Gunpowder and dynamite both were in no short supply, and in these areas, a little extra money could ensure no questions about the purchase. I still made certain to buy from several different vendors, not allowing any of them to know the true amounts of explosive I obtained, but the extra caution didn’t seem necessary.
Some of the detonators and other equipment proved harder, if only slightly. I needed some specific equipment for delayed reaction, and that meant clockwork. I had many talents, but figuring out how to re-jigger a little bit of clockwork for a new purpose wasn’t one of them. I was instead forced to rely upon visits at night to little old men with a shop full of tiny tools, paying in cash and hoping that I could afford their silence.
It took a while, but eventually I had all the parts. It was a series of heart-pounding trips to get them all assembled and properly stored, ready to travel, but eventually I had it all complete. Everything on my shopping list had been crossed off.
And then I once again climbed aboard a train.
This time, it was easier to move without attracting too much notice. I still made sure to take every possible precaution, but the Organization was looking for a man and a young woman, traveling together.
I no longer fit that description.
A week later, after several back-tracking trips (like I said, it never hurt to be cautious), I arrived at my destination. As soon as I climbed off of the train onto the platform, I felt the bustle of Philadelphia hit me like an ocean wave.
The city! For so long, now, I had been out of the urban environment. For a moment, I felt overwhelmed as I stared around at the thousands of people, all rushing off on their own errands. I felt like a million eyes were on me, too many to track.
I took a deep breath, using those techniques I’d learned so long ago to force down the fear, the emotion. I carefully threw away each emotion, pushing it down and out until only determination and an inner void remained.
And then I retrieved my precious trunk, filled with its explosive cargo, and headed into the city.
I got a cheap room, but it wouldn’t matter much. I had many trips to make, and I wasn’t planning on returning to pay my bill at the room afterward. I just needed a place of safety, somewhere I could duck back to between trips.
It took three days to put everything into place.
The whole time, I felt uncomfortably aware of those eyes on me, watching. I had done my best to alter my description to make sure I no longer looked like the Jasper that the Organization knew and remembered. My long beard itched, and I’d lost weight in some places and gained it in others. I had long since discarded my black coat for prospector’s brown, and my flat-brimmed hat had been replaced with a shapeless lump of leather. It shaded my eyes, but it was anything but fashionable.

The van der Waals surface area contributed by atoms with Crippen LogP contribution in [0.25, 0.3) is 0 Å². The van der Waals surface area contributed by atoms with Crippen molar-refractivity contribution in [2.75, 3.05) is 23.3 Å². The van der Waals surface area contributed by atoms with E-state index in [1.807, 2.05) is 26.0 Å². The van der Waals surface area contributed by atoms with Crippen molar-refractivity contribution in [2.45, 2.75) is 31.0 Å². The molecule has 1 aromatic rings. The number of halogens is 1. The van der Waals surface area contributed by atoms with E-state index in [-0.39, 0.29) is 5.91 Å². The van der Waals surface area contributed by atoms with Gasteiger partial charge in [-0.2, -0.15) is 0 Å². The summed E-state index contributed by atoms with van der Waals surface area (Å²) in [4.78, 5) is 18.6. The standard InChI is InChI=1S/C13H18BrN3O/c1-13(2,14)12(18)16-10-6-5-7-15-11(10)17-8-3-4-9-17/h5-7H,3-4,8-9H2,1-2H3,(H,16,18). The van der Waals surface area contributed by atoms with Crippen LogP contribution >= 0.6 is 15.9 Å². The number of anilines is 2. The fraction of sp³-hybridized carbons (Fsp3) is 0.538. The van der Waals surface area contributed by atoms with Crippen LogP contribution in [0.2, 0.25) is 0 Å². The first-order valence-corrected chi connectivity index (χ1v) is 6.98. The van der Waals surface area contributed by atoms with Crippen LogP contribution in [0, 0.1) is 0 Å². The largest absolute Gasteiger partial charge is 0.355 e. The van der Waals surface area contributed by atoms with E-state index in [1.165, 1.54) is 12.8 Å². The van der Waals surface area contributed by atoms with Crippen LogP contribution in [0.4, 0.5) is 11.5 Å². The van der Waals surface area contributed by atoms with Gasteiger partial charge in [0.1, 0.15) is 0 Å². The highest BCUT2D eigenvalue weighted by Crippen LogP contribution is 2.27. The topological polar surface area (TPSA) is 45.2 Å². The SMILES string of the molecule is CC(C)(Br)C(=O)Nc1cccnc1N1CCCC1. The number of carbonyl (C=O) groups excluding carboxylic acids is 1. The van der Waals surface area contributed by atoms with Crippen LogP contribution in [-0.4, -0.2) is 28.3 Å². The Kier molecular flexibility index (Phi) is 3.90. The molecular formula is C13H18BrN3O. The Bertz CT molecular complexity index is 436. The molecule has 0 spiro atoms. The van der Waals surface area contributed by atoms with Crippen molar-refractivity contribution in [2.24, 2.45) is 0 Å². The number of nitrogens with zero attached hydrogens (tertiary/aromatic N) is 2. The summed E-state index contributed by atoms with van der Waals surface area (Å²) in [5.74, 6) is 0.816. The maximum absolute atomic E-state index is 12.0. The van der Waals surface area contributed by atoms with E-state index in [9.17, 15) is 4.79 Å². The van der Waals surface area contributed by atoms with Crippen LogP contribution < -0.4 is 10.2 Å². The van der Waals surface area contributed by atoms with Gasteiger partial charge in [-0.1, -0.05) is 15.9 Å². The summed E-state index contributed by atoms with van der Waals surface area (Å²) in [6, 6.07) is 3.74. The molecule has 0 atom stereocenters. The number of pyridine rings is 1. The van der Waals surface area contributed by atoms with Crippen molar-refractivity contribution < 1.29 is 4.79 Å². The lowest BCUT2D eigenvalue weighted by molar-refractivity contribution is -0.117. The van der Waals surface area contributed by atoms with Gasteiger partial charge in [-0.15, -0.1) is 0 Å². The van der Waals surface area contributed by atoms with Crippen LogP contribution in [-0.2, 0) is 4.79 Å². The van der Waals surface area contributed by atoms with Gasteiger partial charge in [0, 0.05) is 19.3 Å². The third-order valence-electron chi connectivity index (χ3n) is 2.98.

I didn’t care about my looks. The bulky brown coat hid the two revolvers – mine and Danni’s – that I carried beneath it. The hat kept the sun out of my eyes as I prowled through the streets of Philadelphia, and helped to keep me from looking up.
Whenever my gaze did wander upwards, however, I couldn’t help but hiss and suck in my lips against my teeth. There it stood, a black tower, rising up into the sky like a middle finger raised against the Lord.
The tower of the Organization.
Inside, I knew, were files, desks, records, and more. An armory with weapons for the Priests inside. A vault, built into the basement, containing the most secure information. The building was an armored bastion against the forces of chaos in the world, a heavy hand of order on this new and growing nation.
My fingers itched as I stared up at the tower. Unbidden, my mouth twisted into a scowl.
They had done this to me, had put me up against Danni, and then wrenched her away. I didn’t waste any time grieving.
Not when there was work to be done.
After those three days, after I’d carefully slid the last little brown oilskin-wrapped package into place, I spent one last night in the hotel room, sitting with my legs crossed on the floor. I had taken apart both revolvers – I’d pulled Danni’s from the wreckage, had carefully rebuilt and restored it – and put them back together, fully oiled and gleaming. I’d checked every bullet on both belts that crossed my chest.
I knew that I wouldn’t get any sleep tonight.
Instead, I passed the long night’s vigil, staring at the bed in front of me and letting my mind go blank. I embraced that blankness, the void.
It would serve me well tomorrow, until I could do no more.